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2020-02-06

From the Sabbatical Minister - February 6, 2020

Many Paths

There's a story often told about four travelers who each take the path they think will lead them to God - one follows the tree-lined path, one follows the rocky path, a third follows the flowery path, and a fourth follows a paved path. They all leave, sure theirs is the right one, all singing a different song. When they arrive, finding the God they seek, they also find one another. And they find that their individual songs were just harmonies, and together they make beautiful music.

That’s really what it’s about. Coming together. In this story, people were looking for answers, and following different paths, and found that they were looking for – well, maybe not the same thing exactly, but something that connected them to one another. And just as the travelers sang different parts of a song but found harmony, we don’t lose our individuality by coming together. Instead, we find harmony and connection, and often we find new answers to our questions.

This is why we have religious communities, like this one. We carve out one hour out of 168 each week because we want to deepen our faith and our compassion and our connection to not only ourselves but to Mystery, to learn how to be together, and to find new ways to think about reality and our place in the world. We may not know that’s what we’re looking for, but that’s what gathering together like we are doing this morning is all about.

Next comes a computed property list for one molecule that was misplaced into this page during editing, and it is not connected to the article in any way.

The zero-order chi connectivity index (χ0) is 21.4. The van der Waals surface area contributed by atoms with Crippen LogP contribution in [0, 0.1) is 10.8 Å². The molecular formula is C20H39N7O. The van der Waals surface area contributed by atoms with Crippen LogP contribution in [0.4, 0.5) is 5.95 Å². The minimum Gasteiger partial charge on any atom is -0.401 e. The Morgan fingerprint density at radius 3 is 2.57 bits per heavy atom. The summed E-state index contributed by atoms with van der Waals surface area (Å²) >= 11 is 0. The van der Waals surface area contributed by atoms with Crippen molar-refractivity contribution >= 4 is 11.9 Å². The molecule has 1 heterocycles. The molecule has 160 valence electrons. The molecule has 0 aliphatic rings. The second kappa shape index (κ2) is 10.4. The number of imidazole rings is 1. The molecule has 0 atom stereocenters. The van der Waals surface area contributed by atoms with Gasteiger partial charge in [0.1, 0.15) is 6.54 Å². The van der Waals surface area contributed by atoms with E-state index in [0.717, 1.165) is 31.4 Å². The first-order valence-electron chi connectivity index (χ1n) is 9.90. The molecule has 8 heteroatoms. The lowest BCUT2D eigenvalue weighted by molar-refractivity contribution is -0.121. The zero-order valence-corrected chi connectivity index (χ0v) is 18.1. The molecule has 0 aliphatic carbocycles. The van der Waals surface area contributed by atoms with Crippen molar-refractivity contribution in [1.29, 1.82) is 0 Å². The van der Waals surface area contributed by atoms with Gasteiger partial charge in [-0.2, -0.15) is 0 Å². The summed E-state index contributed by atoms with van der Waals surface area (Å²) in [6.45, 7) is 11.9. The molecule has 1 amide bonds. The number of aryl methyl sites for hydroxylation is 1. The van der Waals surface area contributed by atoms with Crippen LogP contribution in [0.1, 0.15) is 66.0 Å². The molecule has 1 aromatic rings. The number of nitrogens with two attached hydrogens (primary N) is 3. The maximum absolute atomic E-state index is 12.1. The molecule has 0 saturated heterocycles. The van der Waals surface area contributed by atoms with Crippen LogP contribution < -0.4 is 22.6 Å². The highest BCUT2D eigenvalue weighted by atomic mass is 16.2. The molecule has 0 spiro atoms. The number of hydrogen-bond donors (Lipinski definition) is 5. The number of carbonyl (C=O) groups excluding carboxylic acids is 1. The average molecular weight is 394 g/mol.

Worshiping together helps us make sense of the world and allow for spiritual experience. There are so many things – chanting and singing, meditation and sitting still, dancing and reading – that all contribute to both our collective and individual sense of the sacred. These things aren’t random and help us bring the ideas and the feelings and the questions we have into a big conversation with the ideas and the feelings and the questions of many others.

And then, when we all come together – welcomed in peace, honoring our differences, we begin to see that we might be able to do something together.

You see, we can be individuals, with all our unique voices and ideas. But when we say “we can join our voices together not just as different parts of a song but in one song” – we become strong.

This is the power of the resistance movement. The power of the Climate Change Strike. The power of the immigration justice protests. The power of the women’s march. The power of #metoo. The power of the Poor People’s Campaign. The power of the civil rights movement.

Whether we are individuals in a small congregation speaking with one voice against hate, discrimination, and violence – or we become part of a larger group in our community, in our state, or in our country, speaking with one voice, we can make a difference. We don’t lose ourselves – we are still individuals. But we use our strength, our ability, our passion, and yes, even our questions, to make a difference.

As Unitarian Universalist theologian Rebecca Parker writes,
The choice to bless the world can take you into solitude to search for the sources of power and grace; native wisdom, healing and liberation. 
More, the choice will draw you into community, the endeavor shared, the heritage passed on, the companionship of struggle, the importance of keeping faith, the life of ritual and praise, the comfort of human friendship, the company of earth, its chorus of life welcoming you.
None of us alone can save the world. Together—that is another possibility, waiting.
Together.

No matter how old or young we are – the only hope we have is by being together, working together, knowing that whatever our individual paths, we must travel together if we have any hope of saving the world.

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